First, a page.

Back in 2013, a research study was initiated to assess the relation between piracy and sales of digital software including, video games, movies and so on. The research was entrusted to the company Ecorys Nederland BV in 2013, the report was finished by May 2015, but the EU Commission never made it available to the public. The study had concluded that there’s no significant co-relation between piracy and sales. A German politician, Julia Reda, had access to the report and the German site netzpolitik.org has published it.
You can read the full report here, and we have quoted a brief summary below:
In 2014, on average 51 per cent of the adults and 72 per cent of the minors in the EU have illegally downloaded or streamed any form of creative content, with higher piracy rates in Poland and Spain than in the other four countries of this study. In general, the results do not show robust statistical evidence of displacement of sales by online copyright infringements. That does not necessarily mean that piracy has no effect but only that the statistical analysis does not prove with sufficient reliability that there is an effect.
An exception is the displacement of recent top films. The results show a displacement rate of 40 per cent which means that for every ten recent top films watched illegally, four fewer films are consumed legally. People do not watch many recent top films a second time but if it happens, displacement is lower: two legal consumptions are displaced by every ten illegal second views. This suggests that the displacement rate for older films is lower than the 40 per cent for recent top films. All in all, the estimated loss for recent top films is 5 per cent of current sales volumes.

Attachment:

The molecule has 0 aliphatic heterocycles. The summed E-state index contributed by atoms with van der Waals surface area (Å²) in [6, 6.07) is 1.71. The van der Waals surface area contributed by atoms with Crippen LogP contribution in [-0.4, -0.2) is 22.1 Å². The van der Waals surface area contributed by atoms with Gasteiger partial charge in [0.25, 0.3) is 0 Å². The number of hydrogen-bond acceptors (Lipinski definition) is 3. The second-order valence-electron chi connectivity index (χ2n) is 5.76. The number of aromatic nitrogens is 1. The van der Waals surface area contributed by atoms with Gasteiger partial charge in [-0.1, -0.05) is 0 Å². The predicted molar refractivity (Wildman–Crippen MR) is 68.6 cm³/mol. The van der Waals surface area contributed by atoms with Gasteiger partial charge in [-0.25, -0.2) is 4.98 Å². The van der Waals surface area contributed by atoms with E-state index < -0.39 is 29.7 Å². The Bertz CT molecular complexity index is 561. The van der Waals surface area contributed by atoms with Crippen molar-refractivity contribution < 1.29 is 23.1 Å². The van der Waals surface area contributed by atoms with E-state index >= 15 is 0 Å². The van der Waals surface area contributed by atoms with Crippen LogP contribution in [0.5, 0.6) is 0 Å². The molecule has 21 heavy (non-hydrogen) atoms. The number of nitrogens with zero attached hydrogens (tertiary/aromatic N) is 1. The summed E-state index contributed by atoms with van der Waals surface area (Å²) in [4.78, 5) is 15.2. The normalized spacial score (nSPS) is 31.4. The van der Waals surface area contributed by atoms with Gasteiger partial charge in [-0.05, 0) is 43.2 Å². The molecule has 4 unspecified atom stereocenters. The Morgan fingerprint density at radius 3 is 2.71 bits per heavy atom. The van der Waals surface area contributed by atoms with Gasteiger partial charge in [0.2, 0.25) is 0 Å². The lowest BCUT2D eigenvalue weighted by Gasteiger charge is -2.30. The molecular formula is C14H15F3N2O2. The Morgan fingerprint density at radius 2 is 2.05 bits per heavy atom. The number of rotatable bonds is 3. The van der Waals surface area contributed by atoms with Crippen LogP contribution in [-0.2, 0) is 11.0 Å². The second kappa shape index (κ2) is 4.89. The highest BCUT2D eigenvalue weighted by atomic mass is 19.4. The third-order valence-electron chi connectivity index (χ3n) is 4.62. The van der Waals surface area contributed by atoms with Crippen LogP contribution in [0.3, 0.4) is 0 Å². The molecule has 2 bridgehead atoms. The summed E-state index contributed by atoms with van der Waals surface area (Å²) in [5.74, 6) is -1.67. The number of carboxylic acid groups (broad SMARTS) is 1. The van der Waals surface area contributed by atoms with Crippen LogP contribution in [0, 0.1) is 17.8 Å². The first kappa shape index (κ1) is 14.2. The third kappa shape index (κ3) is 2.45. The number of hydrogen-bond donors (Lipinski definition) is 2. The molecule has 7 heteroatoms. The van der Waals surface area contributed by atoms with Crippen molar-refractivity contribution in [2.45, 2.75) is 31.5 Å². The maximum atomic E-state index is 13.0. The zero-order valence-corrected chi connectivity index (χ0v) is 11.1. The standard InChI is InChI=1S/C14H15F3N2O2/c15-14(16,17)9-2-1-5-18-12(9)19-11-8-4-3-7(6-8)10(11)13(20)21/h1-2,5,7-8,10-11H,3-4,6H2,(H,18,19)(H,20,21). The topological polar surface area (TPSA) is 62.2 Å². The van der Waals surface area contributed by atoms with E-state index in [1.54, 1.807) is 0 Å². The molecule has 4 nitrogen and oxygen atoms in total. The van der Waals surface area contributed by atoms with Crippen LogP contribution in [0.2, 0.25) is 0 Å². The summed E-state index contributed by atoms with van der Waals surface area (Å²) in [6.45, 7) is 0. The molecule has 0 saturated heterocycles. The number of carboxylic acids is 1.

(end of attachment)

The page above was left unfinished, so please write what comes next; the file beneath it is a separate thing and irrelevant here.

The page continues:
The study also analysed consumers’ “willingness to pay” for illegally accessed creative content in order to assess whether piracy might be related to price levels. To optimize the recollection of the respondent, it was asked for the last illegal online transaction. Consumers may be willing to pay more or less for other transactions so the results should be interpreted with caution. Overall, the analysis indicates that for films and TV-series current prices are higher than 80 per cent of the illegal downloaders and streamers are willing to pay.
For books, music and games prices are at a level broadly corresponding to the willingness to pay of illegal downloaders and streamers. This suggests that a decrease in the price level would not change piracy rates for books, music and games but that prices can have an effect on displacement rates for films and TV-series. In sum, the main contribution to the existing literature is the finding on displacement rates for recent top films and the lack of a robust (positive) displacement rate for films / TV-series in general, music, books and games despite the carefully developed questionnaire and the application of econometric analysis.
The quasi panel data approach for recent top films was the only methodology that resulted in robust estimates of displacement rates. Hence this approach seems recommendable for other types of creative content, although top titles would be less dominant in total sales than is the case for films.